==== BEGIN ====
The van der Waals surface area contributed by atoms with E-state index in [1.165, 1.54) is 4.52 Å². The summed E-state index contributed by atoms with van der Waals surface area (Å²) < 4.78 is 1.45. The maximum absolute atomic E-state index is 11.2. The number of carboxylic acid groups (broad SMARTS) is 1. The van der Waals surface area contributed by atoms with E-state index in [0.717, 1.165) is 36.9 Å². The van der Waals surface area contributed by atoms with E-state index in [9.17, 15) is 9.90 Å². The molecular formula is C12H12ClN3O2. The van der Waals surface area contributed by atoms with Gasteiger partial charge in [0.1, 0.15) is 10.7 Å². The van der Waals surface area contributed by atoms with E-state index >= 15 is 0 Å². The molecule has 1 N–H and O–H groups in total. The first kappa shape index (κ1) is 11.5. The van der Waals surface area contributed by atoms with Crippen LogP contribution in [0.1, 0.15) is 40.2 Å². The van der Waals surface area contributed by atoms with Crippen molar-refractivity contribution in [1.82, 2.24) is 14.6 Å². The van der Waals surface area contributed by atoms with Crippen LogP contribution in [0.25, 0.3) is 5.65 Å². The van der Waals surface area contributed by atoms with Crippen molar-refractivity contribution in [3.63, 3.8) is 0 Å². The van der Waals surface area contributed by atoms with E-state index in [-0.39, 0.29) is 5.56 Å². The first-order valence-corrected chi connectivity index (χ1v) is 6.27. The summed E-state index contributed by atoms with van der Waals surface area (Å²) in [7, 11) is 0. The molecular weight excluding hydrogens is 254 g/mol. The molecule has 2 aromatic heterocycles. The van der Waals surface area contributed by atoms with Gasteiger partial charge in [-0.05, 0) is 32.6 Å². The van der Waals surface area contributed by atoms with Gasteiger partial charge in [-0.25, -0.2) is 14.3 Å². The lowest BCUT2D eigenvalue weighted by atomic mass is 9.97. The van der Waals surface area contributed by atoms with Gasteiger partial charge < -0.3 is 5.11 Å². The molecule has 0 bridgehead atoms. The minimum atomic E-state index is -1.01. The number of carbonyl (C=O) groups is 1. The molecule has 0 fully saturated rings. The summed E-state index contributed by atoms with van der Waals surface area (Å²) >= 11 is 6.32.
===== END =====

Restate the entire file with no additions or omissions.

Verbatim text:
The van der Waals surface area contributed by atoms with E-state index in [1.165, 1.54) is 4.52 Å². The summed E-state index contributed by atoms with van der Waals surface area (Å²) < 4.78 is 1.45. The maximum absolute atomic E-state index is 11.2. The number of carboxylic acid groups (broad SMARTS) is 1. The van der Waals surface area contributed by atoms with E-state index in [0.717, 1.165) is 36.9 Å². The van der Waals surface area contributed by atoms with E-state index in [9.17, 15) is 9.90 Å². The molecular formula is C12H12ClN3O2. The van der Waals surface area contributed by atoms with Gasteiger partial charge in [0.1, 0.15) is 10.7 Å². The van der Waals surface area contributed by atoms with E-state index >= 15 is 0 Å². The molecule has 1 N–H and O–H groups in total. The first kappa shape index (κ1) is 11.5. The van der Waals surface area contributed by atoms with Crippen LogP contribution in [0.1, 0.15) is 40.2 Å². The van der Waals surface area contributed by atoms with Crippen molar-refractivity contribution in [1.82, 2.24) is 14.6 Å². The van der Waals surface area contributed by atoms with Crippen LogP contribution in [0.25, 0.3) is 5.65 Å². The van der Waals surface area contributed by atoms with Crippen molar-refractivity contribution in [3.63, 3.8) is 0 Å². The van der Waals surface area contributed by atoms with E-state index in [-0.39, 0.29) is 5.56 Å². The first-order valence-corrected chi connectivity index (χ1v) is 6.27. The summed E-state index contributed by atoms with van der Waals surface area (Å²) in [7, 11) is 0. The molecular weight excluding hydrogens is 254 g/mol. The molecule has 2 aromatic heterocycles. The van der Waals surface area contributed by atoms with Gasteiger partial charge in [-0.05, 0) is 32.6 Å². The van der Waals surface area contributed by atoms with Gasteiger partial charge in [-0.25, -0.2) is 14.3 Å². The lowest BCUT2D eigenvalue weighted by atomic mass is 9.97. The van der Waals surface area contributed by atoms with Gasteiger partial charge < -0.3 is 5.11 Å². The molecule has 0 bridgehead atoms. The minimum atomic E-state index is -1.01. The number of carbonyl (C=O) groups is 1. The molecule has 0 fully saturated rings. The summed E-state index contributed by atoms with van der Waals surface area (Å²) >= 11 is 6.32.